Closely related to questions arising from the paradoxes of implication comes the suggestion that logic ought to tolerate inconsistency. Relevance logic and paraconsistent logic are the most important approaches here, though the concerns are different: a key consequence of classical logic and some of its rivals, such as intuitionistic logic, is that they respect the principle of explosion, which means that the logic collapses if it is capable of deriving a contradiction. Graham Priest, the main proponent of dialetheism, has argued for paraconsistency on the grounds that there are in fact, true contradictions.[clarification needed]
Conceptions of logic
Logic arose from a concern with correctness of argumentation. Modern logicians usually wish to ensure that logic studies just those arguments that arise from appropriately general forms of inference. For example, Thomas Hofweber writes in the Stanford Encyclopedia of Philosophy that logic "does not, however, cover good reasoning as a whole. That is the job of the theory of rationality. Rather it deals with inferences whose validity can be traced back to the formal features of the representations that are involved in that inference, be they linguistic, mental, or other representations."
The idea that logic treats special forms of argument, deductive argument, rather than argument in general, has a history in logic that dates back at least to logicism in mathematics (19th and 20th centuries) and the advent of the influence of mathematical logic on philosophy. A consequence of taking logic to treat special kinds of argument is that it leads to identification of special kinds of truth, the logical truths (with logic equivalently being the study of logical truth), and excludes many of the original objects of study of logic that are treated as informal logic. Robert Brandom has argued against the idea that logic is the study of a special kind of logical truth, arguing that instead one can talk of the logic of material inference (in the terminology of Wilfred Sellars), with logic making explicit the commitments that were originally implicit in informal inference.[page needed]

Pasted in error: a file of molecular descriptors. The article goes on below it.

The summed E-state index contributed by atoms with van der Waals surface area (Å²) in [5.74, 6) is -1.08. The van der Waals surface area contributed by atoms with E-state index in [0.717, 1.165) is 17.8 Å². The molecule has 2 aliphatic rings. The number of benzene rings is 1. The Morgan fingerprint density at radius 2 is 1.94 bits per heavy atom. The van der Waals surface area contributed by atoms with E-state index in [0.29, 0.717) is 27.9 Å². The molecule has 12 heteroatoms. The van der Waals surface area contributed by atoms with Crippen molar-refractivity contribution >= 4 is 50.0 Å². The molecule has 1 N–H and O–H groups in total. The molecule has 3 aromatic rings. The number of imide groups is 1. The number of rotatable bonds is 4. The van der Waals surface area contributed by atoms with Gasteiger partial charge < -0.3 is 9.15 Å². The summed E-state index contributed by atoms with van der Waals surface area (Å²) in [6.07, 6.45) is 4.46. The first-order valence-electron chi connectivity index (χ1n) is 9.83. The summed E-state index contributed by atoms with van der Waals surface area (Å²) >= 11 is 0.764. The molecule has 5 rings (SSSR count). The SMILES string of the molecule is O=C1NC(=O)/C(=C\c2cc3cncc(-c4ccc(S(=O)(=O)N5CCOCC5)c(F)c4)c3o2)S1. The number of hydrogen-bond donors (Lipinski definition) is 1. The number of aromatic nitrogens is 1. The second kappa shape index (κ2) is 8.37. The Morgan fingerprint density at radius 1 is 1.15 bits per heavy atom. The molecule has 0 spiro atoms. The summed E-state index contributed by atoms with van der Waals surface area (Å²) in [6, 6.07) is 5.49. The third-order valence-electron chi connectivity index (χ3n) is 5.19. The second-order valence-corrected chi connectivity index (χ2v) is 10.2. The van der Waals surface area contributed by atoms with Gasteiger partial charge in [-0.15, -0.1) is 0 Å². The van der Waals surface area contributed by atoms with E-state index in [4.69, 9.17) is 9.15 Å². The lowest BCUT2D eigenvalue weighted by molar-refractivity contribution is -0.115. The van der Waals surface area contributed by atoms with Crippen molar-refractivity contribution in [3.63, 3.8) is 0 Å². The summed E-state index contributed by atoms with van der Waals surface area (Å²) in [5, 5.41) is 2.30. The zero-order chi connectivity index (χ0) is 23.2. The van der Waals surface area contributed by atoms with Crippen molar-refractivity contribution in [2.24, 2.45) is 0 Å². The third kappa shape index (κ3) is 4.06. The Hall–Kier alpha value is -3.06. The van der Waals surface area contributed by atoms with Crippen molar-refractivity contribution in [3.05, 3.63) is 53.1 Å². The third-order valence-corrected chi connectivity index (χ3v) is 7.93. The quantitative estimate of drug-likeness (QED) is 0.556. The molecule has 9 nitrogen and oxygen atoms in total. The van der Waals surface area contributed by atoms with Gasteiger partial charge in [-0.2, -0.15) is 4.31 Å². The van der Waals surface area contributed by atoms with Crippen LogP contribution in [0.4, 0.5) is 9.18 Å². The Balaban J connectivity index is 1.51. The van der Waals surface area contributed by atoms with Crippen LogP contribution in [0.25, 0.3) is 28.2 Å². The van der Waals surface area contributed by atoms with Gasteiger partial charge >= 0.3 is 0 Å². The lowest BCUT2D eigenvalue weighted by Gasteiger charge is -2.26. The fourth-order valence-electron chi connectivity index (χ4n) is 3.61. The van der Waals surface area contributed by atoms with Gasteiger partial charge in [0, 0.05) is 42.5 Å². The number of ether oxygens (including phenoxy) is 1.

Rejection of logical truth
The philosophical vein of various kinds of skepticism contains many kinds of doubt and rejection of the various bases on which logic rests, such as the idea of logical form, correct inference, or meaning, sometimes leading to the conclusion that there are no logical truths. This is in contrast with the usual views in philosophical skepticism, where logic directs skeptical enquiry to doubt received wisdoms, as in the work of Sextus Empiricus.
Friedrich Nietzsche provides a strong example of the rejection of the usual basis of logic: his radical rejection of idealization led him to reject truth as a "... mobile army of metaphors, metonyms, and anthropomorphisms—in short ... metaphors which are worn out and without sensuous power; coins which have lost their pictures and now matter only as metal, no longer as coins". His rejection of truth did not lead him to reject the idea of either inference or logic completely but rather suggested that "logic [came] into existence in man's head [out] of illogic, whose realm originally must have been immense. Innumerable beings who made inferences in a way different from ours perished". Thus there is the idea that logical inference has a use as a tool for human survival, but that its existence does not support the existence of truth, nor does it have a reality beyond the instrumental: "Logic, too, also rests on assumptions that do not correspond to anything in the real world".
This position held by Nietzsche however, has come under extreme scrutiny for several reasons. Some philosophers, such as Jürgen Habermas, claim his position is self-refuting—and accuse Nietzsche of not even having a coherent perspective, let alone a theory of knowledge. Georg Lukács, in his book The Destruction of Reason, asserts that, "Were we to study Nietzsche's statements in this area from a logico-philosophical angle, we would be confronted by a dizzy chaos of the most lurid assertions, arbitrary and violently incompatible." Bertrand Russell described Nietzsche's irrational claims with "He is fond of expressing himself paradoxically and with a view to shocking conventional readers" in his book A History of Western Philosophy.